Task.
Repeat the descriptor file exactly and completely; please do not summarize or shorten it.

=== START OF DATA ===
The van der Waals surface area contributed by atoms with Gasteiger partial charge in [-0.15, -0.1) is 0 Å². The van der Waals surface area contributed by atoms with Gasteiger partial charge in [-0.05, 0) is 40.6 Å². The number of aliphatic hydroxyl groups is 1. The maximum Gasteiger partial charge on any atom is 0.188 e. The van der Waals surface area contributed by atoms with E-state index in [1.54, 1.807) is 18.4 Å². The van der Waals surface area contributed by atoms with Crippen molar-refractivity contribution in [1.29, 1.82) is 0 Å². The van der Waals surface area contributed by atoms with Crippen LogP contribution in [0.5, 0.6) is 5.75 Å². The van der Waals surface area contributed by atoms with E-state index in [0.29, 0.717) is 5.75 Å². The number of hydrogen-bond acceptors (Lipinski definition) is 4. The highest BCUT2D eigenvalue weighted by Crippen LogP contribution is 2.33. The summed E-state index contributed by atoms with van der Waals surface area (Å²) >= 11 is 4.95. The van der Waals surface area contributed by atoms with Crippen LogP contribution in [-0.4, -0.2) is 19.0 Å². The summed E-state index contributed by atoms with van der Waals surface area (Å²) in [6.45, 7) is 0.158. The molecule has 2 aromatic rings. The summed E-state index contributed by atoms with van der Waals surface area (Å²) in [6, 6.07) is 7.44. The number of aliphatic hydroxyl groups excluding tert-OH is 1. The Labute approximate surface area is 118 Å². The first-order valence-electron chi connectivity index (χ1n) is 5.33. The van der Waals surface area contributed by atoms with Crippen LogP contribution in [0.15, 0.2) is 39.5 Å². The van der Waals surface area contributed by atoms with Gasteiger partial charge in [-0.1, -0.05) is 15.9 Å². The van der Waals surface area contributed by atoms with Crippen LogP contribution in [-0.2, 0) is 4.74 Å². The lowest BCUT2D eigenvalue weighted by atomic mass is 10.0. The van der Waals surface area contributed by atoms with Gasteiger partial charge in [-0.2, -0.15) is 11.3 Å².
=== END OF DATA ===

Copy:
The van der Waals surface area contributed by atoms with Gasteiger partial charge in [-0.15, -0.1) is 0 Å². The van der Waals surface area contributed by atoms with Gasteiger partial charge in [-0.05, 0) is 40.6 Å². The number of aliphatic hydroxyl groups is 1. The maximum Gasteiger partial charge on any atom is 0.188 e. The van der Waals surface area contributed by atoms with E-state index in [1.54, 1.807) is 18.4 Å². The van der Waals surface area contributed by atoms with Crippen molar-refractivity contribution in [1.29, 1.82) is 0 Å². The van der Waals surface area contributed by atoms with Crippen LogP contribution in [0.5, 0.6) is 5.75 Å². The van der Waals surface area contributed by atoms with E-state index in [0.29, 0.717) is 5.75 Å². The number of hydrogen-bond acceptors (Lipinski definition) is 4. The highest BCUT2D eigenvalue weighted by Crippen LogP contribution is 2.33. The summed E-state index contributed by atoms with van der Waals surface area (Å²) >= 11 is 4.95. The van der Waals surface area contributed by atoms with Crippen LogP contribution in [-0.4, -0.2) is 19.0 Å². The summed E-state index contributed by atoms with van der Waals surface area (Å²) in [6.45, 7) is 0.158. The molecule has 2 aromatic rings. The summed E-state index contributed by atoms with van der Waals surface area (Å²) in [6, 6.07) is 7.44. The number of aliphatic hydroxyl groups excluding tert-OH is 1. The Labute approximate surface area is 118 Å². The first-order valence-electron chi connectivity index (χ1n) is 5.33. The van der Waals surface area contributed by atoms with Crippen LogP contribution in [0.15, 0.2) is 39.5 Å². The van der Waals surface area contributed by atoms with Gasteiger partial charge in [-0.1, -0.05) is 15.9 Å². The van der Waals surface area contributed by atoms with Crippen LogP contribution in [-0.2, 0) is 4.74 Å². The lowest BCUT2D eigenvalue weighted by atomic mass is 10.0. The van der Waals surface area contributed by atoms with Gasteiger partial charge in [-0.2, -0.15) is 11.3 Å².